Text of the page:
Could You Be Required to Arbitrate a Construction Contract Dispute in North Carolina?

Are you stuck in a dispute over a construction contract? If so, then it is crucial that you know how to protect your rights and your interests. You may be wondering: Can you be required to go to arbitration for a construction contract dispute? In North Carolina, the answer is “yes”—assuming that the agreement contains a legally enforceable arbitration clause. 

In this article, our construction lawyers provide a comprehensive overview of the most important things to know about arbitration and mandatory arbitration provisions in North Carolina.

What is Commercial Arbitration?

As defined by the North Carolina Courts, arbitration “is an informal trial held before a neutral court official called an arbitrator.” Arbitration can offer some advantages. It may be faster and less expensive than a full trial. The arbitrator may also have more knowledge and experience specific to resolving construction disputes than a typical judge. 

In North Carolina, arbitration may either be binding or non-binding. In some cases, parties voluntarily agree to arbitrate their dispute. In others, a contract mandates binding or non-binding arbitration. North Carolina law could also require non-binding arbitration in some circumstances. Below are some key differentiations between binding and non-binding arbitration: 

  • With binding arbitration, the arbitrator issues a legally enforceable decision. Parties have minimal appeal rights. 
  • With non-binding arbitration, the arbitrator renders a decision. There is no legally enforceable award/order, but the decision can often help to encourage settlement. 

North Carolina Courts Will Generally Enforce a Mandatory Arbitration Clause

North Carolina courts typically uphold mandatory arbitration clauses in contracts, reflecting the general favorability of U.S. law towards such provisions. These clauses are generally favored by the courts because they reduce the caseload before them and are thought to streamline conflict management. North Carolina law also generally allows the parties to a contract to dictate its terms. The courts will enforce the contract so long as the terms do not otherwise violate North Carolina or Federal law, which means that courts will assume that the parties agreed to the arbitration clause. For these reasons, a court will generally enforce an arbitration clause if your construction contract includes one. 

Note: Under North Carolina General Statute § 7A-37.1, non-binding arbitration may also be required by law for certain civil legal disputes. For example, all civil actions filed in North Carolina District Court may be subject to court-ordered non-binding arbitration by order of the court, with some exceptions.

Construction Contracts Should Be Carefully Reviewed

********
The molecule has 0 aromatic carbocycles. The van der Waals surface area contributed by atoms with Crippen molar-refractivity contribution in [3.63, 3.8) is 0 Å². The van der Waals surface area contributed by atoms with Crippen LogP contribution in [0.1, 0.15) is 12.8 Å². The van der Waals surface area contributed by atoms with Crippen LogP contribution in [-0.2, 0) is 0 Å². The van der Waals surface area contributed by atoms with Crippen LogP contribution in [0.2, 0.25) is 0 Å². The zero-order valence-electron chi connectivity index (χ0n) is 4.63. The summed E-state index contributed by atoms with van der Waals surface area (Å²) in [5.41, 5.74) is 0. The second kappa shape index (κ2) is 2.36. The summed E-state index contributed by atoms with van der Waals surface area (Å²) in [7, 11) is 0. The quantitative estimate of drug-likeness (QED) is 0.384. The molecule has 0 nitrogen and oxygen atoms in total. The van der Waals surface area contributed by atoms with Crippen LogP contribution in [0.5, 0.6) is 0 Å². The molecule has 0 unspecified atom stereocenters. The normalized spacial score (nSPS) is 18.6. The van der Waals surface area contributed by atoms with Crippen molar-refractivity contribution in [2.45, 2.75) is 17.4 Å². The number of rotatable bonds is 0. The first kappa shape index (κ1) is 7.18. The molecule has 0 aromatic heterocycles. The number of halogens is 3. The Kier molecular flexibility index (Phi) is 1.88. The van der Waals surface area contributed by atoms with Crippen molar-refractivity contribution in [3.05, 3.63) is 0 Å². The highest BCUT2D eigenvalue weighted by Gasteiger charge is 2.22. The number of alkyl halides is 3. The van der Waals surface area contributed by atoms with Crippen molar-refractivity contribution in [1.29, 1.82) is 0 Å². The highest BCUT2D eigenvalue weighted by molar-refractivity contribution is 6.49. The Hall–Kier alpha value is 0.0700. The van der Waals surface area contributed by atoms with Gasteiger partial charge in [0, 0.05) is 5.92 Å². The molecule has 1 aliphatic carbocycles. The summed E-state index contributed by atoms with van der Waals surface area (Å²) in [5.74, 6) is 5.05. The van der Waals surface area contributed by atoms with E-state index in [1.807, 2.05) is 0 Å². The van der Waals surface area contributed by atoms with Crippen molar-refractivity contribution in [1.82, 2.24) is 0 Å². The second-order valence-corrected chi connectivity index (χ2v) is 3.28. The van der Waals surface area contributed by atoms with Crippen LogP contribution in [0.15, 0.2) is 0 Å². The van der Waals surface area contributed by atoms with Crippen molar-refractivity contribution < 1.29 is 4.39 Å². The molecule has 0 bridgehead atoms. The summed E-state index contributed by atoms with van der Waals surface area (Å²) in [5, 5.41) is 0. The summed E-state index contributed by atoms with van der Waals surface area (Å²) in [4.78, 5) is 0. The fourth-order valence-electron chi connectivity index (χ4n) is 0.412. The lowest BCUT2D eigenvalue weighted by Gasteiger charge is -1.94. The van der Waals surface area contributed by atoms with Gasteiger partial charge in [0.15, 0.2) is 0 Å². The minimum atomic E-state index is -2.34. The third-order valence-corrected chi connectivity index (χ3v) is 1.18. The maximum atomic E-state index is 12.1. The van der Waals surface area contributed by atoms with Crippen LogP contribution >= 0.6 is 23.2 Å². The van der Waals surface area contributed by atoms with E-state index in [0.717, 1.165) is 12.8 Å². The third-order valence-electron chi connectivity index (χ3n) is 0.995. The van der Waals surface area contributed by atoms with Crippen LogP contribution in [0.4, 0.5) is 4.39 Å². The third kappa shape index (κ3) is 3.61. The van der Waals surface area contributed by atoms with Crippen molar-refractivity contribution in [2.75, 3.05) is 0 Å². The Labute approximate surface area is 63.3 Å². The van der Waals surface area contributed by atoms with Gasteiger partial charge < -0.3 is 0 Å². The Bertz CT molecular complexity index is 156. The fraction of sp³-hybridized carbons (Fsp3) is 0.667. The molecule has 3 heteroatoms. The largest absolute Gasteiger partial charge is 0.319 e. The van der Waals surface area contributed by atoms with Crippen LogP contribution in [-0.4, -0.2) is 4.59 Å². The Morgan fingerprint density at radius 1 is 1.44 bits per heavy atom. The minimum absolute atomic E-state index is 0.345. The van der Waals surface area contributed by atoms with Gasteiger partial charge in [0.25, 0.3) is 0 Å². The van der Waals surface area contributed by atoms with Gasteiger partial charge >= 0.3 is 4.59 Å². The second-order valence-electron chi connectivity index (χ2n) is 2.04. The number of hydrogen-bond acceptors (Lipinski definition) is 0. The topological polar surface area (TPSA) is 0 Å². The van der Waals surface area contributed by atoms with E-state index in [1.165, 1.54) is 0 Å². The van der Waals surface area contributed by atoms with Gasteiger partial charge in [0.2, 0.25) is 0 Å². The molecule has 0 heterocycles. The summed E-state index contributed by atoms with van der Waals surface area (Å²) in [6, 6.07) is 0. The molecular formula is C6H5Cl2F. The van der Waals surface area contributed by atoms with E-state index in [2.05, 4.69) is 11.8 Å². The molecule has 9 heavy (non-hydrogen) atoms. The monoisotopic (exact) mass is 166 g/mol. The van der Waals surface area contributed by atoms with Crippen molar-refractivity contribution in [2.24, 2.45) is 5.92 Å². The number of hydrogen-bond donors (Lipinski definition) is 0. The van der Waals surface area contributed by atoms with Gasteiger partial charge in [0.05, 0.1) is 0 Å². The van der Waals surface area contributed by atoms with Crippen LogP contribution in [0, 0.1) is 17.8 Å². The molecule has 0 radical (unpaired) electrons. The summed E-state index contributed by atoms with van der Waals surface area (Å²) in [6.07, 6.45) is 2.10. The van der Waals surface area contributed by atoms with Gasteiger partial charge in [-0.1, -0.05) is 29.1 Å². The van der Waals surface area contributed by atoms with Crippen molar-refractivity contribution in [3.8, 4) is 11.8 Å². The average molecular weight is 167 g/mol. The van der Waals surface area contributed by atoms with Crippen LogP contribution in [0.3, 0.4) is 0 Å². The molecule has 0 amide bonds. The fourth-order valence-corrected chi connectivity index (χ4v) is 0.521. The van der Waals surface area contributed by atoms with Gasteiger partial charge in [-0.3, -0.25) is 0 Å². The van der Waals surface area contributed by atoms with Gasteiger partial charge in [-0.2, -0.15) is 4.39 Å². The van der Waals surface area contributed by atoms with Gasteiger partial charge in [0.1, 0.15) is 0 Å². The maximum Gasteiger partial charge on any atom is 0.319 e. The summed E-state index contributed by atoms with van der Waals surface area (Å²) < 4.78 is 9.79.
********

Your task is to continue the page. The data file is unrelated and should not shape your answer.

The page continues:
Construction contracts often contain complex provisions—and dispute resolution clauses are no exception. Where included, they control how disagreements regarding the contract are to be addressed. A thorough review of these contracts, particularly any applicable dispute resolution clause, is essential to understanding the agreed-upon process, associated costs, and potential impact to the project. With careful scrutiny, you can protect your rights and interests. 

Three Tips to Prepare for Arbitration of a Construction Contract Dispute

Because arbitration is a common dispute resolution mechanism included in construction contracts, parties entering a construction project should be aware of what arbitration entails. Beginning the arbitration process itself is something that should always be done with full preparation and a comprehensive understanding of the process and its implications. Here are three tips that you can use to gain a better understanding of and in preparation for arbitration in North Carolina: 

  1. Know Your Arbitration Clause: The arbitration clause in your construction contract outlines the framework for any dispute resolution. Be sure to review it thoroughly. Among other things, construction company owners/operators should understand the specifics, including things like the process for how the arbitrator will be selected. In addition, the contract should also indicate whether the arbitration process is binding or non-binding, as well as the specific state law that applies to the agreement. 
  2. Gather and Prepare Your Evidence: Evidence matters. You need to be ready to support your side of the case. Similar to any other type of legal proceeding, arbitration requires clear, compelling evidence. Among other things, North Carolina construction companies should be sure to document all communications, decisions, changes, delays, and other pertinent aspects of the project. High-quality evidence including executed copies of contracts and change orders, invoices, purchase orders, photographs, notes, email correspondence, and daily reports can significantly influence the outcome.
  3. Secure Competent Legal Representation: Legal counsel that is well-versed in construction law and arbitration can be invaluable. Your North Carolina construction attorney can help you understand the arbitration clause, guide the evidence collection, assist in framing arguments, and represent you during proceedings. A lawyer with relevant experience and knowledge is crucial in navigating the arbitration process and protecting your rights and your interests. 

Contact Our Construction Law Attorneys Today

At Anderson Jones, P.L.L.C., our construction law attorneys have the skills and experience to represent clients in arbitration proceedings. If you have any specific questions about arbitrating a dispute over a construction contract, we are here to help. Give us a phone call now or contact us online to set up your confidential consultation.